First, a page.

Want to know why some people are more moved by greyhound baiting, than by an Aboriginal death in custody? Why the Abbott Government restricts media access to images of kids in detention? Why Gillian Triggs has been targeted? Why we’re so easily collectively exploited on issues like terrorism and war? It’s all about the empathy and how governments target yours, writes Dr Lissa Johnson.
It was difficult to stomach the reports of animal cruelty in the greyhound racing industry last month.
So alarming was the Four Corners coverage of injured rabbits and possums, dying slowly as they screamed in terror and pain, that it made front page news the next day.
And rightly so. No living creature in human care should die like that.
Which gives pause for thought.
I wonder if Julieka Dhu, a Yamitji woman arrested for unpaid parking fines in Port Hedland last year, experienced something similar as she lay dying in her jail cell.
One can only imagine the anguish, horror and helplessness of a slow painful death before others’ eyes while pleading repeatedly for help. What Julieka’s family must feel knowing that she died like that is beyond harrowing to contemplate.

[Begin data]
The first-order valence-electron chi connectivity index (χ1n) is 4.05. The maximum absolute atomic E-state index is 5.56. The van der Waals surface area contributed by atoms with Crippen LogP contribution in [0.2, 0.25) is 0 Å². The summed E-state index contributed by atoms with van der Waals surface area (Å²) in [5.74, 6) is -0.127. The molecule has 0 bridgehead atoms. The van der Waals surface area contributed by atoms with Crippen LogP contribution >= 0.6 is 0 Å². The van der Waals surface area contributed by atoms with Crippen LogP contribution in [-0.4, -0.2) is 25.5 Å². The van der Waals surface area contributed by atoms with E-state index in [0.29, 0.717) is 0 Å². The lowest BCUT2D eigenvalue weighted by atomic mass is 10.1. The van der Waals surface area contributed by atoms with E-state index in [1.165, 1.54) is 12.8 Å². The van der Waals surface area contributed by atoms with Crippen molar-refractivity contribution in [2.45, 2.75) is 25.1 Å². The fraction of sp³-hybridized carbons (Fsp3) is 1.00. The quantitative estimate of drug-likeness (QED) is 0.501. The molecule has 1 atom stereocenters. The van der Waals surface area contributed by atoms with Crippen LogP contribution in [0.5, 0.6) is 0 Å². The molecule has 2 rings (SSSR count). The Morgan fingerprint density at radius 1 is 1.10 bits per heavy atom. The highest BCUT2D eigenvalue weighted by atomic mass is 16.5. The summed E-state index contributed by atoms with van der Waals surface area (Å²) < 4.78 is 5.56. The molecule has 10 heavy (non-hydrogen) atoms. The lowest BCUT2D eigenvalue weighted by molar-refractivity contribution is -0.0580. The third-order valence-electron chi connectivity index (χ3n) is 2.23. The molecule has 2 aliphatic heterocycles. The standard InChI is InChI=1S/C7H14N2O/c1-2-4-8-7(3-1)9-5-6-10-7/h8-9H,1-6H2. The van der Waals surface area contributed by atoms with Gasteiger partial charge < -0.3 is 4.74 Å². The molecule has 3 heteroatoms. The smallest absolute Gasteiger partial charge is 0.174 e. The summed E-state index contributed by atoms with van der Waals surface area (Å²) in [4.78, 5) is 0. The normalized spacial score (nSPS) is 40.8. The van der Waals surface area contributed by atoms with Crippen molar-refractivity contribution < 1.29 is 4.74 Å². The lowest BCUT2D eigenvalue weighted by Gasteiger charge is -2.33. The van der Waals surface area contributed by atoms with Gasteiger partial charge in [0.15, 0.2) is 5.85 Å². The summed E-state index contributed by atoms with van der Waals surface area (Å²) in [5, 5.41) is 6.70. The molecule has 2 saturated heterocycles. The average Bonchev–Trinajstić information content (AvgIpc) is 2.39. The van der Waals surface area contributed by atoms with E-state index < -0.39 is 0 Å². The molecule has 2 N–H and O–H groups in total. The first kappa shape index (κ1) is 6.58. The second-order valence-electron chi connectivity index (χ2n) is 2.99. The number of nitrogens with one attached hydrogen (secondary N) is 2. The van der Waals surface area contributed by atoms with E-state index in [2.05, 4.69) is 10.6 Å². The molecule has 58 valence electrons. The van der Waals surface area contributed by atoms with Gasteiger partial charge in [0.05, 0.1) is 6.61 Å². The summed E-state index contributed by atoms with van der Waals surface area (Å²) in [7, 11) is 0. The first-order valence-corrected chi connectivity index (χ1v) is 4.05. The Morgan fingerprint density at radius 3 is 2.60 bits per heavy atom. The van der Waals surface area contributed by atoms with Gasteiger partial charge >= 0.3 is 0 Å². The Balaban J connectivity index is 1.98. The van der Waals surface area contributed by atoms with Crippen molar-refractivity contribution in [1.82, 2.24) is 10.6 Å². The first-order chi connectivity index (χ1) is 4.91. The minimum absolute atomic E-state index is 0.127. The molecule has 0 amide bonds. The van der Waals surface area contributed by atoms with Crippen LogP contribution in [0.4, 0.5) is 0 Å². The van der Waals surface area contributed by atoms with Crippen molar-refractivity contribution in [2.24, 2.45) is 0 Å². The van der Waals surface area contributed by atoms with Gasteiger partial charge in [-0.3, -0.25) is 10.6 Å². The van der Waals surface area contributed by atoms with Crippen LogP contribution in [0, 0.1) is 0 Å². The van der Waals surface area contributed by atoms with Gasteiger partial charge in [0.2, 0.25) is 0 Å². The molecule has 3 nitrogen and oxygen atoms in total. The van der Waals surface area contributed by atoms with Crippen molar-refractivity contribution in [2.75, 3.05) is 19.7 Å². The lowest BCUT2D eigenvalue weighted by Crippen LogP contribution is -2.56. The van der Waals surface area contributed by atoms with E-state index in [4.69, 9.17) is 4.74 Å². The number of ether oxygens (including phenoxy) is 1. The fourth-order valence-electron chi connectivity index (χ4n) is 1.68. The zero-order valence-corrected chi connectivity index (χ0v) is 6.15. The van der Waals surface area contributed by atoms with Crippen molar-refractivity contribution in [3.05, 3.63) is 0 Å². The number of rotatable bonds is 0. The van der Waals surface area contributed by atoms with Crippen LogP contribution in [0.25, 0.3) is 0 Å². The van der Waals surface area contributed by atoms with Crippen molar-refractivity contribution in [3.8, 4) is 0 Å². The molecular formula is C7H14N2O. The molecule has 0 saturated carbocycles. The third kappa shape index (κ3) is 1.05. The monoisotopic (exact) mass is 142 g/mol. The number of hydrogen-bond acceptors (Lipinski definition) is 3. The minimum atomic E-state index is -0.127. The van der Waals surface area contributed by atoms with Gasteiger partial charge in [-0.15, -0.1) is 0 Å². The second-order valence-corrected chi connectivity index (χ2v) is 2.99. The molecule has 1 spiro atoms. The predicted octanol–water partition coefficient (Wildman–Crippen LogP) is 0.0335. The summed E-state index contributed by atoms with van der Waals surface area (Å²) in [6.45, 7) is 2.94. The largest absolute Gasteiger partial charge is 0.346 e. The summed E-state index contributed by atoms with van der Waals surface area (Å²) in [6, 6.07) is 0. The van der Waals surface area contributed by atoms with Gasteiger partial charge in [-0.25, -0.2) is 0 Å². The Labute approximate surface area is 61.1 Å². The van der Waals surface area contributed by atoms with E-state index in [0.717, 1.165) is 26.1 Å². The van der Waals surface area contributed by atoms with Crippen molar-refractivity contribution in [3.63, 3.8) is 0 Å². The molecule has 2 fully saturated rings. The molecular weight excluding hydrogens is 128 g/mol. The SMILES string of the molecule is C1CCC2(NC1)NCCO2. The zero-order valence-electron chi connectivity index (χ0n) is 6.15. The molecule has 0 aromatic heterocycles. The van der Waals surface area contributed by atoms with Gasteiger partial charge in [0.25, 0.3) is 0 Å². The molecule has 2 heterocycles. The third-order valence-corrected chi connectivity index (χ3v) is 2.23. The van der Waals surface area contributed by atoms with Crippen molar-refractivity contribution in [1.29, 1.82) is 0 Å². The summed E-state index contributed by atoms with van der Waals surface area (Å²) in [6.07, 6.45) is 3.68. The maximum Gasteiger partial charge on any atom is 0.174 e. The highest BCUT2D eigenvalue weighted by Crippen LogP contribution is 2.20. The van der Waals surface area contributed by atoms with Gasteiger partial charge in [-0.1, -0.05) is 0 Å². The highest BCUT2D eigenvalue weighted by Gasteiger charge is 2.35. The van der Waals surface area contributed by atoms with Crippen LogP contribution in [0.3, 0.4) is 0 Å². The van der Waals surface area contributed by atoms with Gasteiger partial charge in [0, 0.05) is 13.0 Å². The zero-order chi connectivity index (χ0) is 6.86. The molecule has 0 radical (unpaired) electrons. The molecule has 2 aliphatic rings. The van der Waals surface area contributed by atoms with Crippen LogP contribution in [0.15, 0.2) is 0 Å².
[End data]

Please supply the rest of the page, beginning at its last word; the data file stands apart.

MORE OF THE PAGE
For some reason, however, Julieka’s suffering has elicited less of our collective outrage and concern than the suffering of the animals in the Four Corners report.
*Lissa Johnson, http://www.lissajohnson.com.au/ Lissa is a clinical psychologist and practice principal in private practice. Her qualifications are a Bachelor of Behavioural Science with honours in psychology, a Masters degree in clinical psychology and a PhD in psychology. Prior to becoming a psychologist she graduated from a Bachelor of Arts in Media Studies with a major in Sociology. … As a clinical psychologist her expertise is in assessing and treating psychological disorders. Since the election of the Abbott Government she has become increasingly concerned that the psychological processes behind public policy in Australia are pathological, with long term adverse consequences for society.